Rio de Janeiro readies for worst as terror threat hangs over Olympics
A half-million foreign tourists, dozens of heads of state and the attention of the world’s media. If there were ever a headache for anti-terror forces, it’s the Olympics.
In the aftermath of deadly attacks by the Islamic State group in France and elsewhere, Brazil, which has almost no experience combatting terrorism, is beefing up security for the Games that start in Rio de Janeiro on Aug. 5. Plans include doubling the number of security forces on the streets, erecting more checkpoints and working closer with foreign intelligence agencies than Brazilians did in the 2014 World Cup. But will it be enough? On Wednesday, Brazilian federal police said they arrested a 28-yearold Brazilian-Lebanese man suspected of ties to terrorism.
The attorney for Chaer Kalaun told journalists at Rio de Janeiro police headquarters that his client only posted messages on social media and never intended to attack the Olympics that start Aug. 5. Police didn’t describe possible charges.
The arrest on Wednesday came a week after police arrested 12 people who allegedly pledged allegiance to the Islamic State group. Authorities described them as “amateurs” who used social media to discuss the possibility of staging attacks during the Olympics. All are being held in a maximum-security prison for at least 30 days.
Richard Ford, a retired FBI antiterror expert who lives in Brazil, said that while the government has a robust program to keep athletes and venues safe, he worries that authorities aren’t taking the threat of a lone-wolf or suicide attack seriously enough.
He cited comments by Justice Minister Alexandre de Moraes, who surprised many last week by saying the chances of a terror attack at the Games were “next to zero” and that the bigger concern is street crime. Just a day later, the federal police overseen by Moraes arrested 10 Brazilians allegedly belonging to an amateur cell that had professed allegiance to ISIS over the Internet.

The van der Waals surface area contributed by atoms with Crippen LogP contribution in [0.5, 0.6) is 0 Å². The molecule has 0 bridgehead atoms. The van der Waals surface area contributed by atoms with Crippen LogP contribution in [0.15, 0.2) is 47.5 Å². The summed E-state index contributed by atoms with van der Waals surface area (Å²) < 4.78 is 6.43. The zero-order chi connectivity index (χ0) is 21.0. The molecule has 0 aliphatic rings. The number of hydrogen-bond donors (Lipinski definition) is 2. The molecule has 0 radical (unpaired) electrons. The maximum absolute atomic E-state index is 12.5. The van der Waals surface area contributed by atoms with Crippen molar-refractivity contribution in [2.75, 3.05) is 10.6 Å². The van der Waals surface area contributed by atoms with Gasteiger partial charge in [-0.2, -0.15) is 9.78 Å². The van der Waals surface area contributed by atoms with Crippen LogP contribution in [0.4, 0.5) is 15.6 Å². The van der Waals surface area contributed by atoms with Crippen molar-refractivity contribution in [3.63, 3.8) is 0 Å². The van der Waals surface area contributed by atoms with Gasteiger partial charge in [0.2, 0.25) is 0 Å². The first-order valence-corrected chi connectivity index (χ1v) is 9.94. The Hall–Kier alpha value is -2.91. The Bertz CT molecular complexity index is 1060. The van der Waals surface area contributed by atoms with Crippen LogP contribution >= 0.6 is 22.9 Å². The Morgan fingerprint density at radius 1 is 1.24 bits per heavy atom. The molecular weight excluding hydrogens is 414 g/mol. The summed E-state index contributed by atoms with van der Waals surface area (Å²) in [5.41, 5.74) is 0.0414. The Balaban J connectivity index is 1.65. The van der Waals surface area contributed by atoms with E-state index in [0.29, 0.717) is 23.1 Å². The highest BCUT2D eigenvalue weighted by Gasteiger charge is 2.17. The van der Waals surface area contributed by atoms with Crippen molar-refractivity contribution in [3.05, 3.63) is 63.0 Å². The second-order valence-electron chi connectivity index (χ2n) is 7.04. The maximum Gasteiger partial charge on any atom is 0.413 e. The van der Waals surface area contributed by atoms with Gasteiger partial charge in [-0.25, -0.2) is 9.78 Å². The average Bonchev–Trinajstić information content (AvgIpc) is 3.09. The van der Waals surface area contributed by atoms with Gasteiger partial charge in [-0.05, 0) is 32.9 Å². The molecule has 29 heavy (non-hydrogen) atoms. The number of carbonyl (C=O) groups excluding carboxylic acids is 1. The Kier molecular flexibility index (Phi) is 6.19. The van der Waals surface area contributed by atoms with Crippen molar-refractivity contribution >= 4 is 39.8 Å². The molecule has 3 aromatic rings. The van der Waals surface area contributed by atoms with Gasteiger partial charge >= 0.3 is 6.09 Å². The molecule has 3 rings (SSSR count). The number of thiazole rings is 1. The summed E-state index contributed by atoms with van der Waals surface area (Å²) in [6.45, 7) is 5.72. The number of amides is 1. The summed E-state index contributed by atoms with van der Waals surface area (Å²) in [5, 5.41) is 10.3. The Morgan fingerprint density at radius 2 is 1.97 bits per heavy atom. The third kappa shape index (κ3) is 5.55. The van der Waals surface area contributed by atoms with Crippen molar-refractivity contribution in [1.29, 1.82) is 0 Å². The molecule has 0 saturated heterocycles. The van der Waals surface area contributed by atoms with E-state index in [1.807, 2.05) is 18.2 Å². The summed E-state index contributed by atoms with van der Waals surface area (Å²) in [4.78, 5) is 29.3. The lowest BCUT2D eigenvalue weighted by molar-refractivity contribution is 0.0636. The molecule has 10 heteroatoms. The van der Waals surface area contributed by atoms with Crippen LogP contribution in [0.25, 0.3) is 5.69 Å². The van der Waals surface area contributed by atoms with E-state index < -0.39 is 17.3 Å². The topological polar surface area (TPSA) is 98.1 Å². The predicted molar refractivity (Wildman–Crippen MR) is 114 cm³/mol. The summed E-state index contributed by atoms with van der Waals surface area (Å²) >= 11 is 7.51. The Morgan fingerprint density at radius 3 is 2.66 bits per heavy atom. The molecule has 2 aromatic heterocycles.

“It’s very naive to think that the risks for terrorism are minimal,” said Ford, who has worked on security at several Olympic Games. “In the last year, the risk of a terrorist attack has gone up exponentially everywhere.”
Terror attacks have been rare, if horrifying at past Olympics. The most notorious was the 1972 massacre of 11 Israeli athletes and a police officer by a radical Palestinian group in Munich. A bomb planted by an anti-abortion protester killed one and injured 111 at the 1996 Games in Atlanta.
“But Brazil has a lot of problems that other countries don’t have,” Ford said. “It’s sort of a perfect storm for anyone wanting to carry out an attack.”
South America’s first-ever Games have been plagued by a long list of problems, from the Zika epidemic and severe water pollution to slow ticket sales and questions about the readiness of infrastructure built for the Games.
Compounding the security concerns is the deepest recession in decades, which has forced the cashstrapped Rio state government to slash spending and delay paycheques, and a distracting political crisis that led to the removal of President Dilma Rousseff while she faces an impeachment trial. To make up for the shortfall, the federal government has had to step in with almost $1 billion in emergency funding, much of which will be devoted to security. Police are also being deployed from other states.
Many of Brazil’s security holes are ancient and hard to resolve. Long, porous borders it shares with 10 countries are a major conduit for arms and drug smugglers. Obtaining an assault rifle, or explosives, is easy from the criminal gangs that dominate Rio’s hillside slums. Last year, thieves even managed to steal a truck carrying a ton of dynamite.
Harder to explain, though, is the late start on hiring security screeners. An investigation by The Wall Street Journal this month found that Brazil’s government waited until July 1 to award the contract to recruit and deploy thousands of security guards at Olympic venues, raising questions about whether screening procedures were rigorous for people who will be tasked with monitoring X-ray machines and performing pat-downs. The security contract for the 2010 Winter Olympics in Vancouver was awarded 10 months in advance.
“I never felt like this about terrorism before, I only worried about street crime,” said Fernanda Rocha, a pharmacist in Rio. “I have no idea how to avoid terrorists if they come.”
To be sure, Brazil isn’t a newcomer to hosting mega-events. Every year it welcomes millions of foreign visitors during the weeklong Carnival celebration, and the 2014 World Cup went off with no major incidents.
Brazilian Army soldiers take part in military exercise during presentation of the security forces for the Rio 2016 Olympic Games.
Soldiers inspect a truck with a search dog as they check for chemicals and explosives along a road that enters Brasilia, Brazil, Thursday.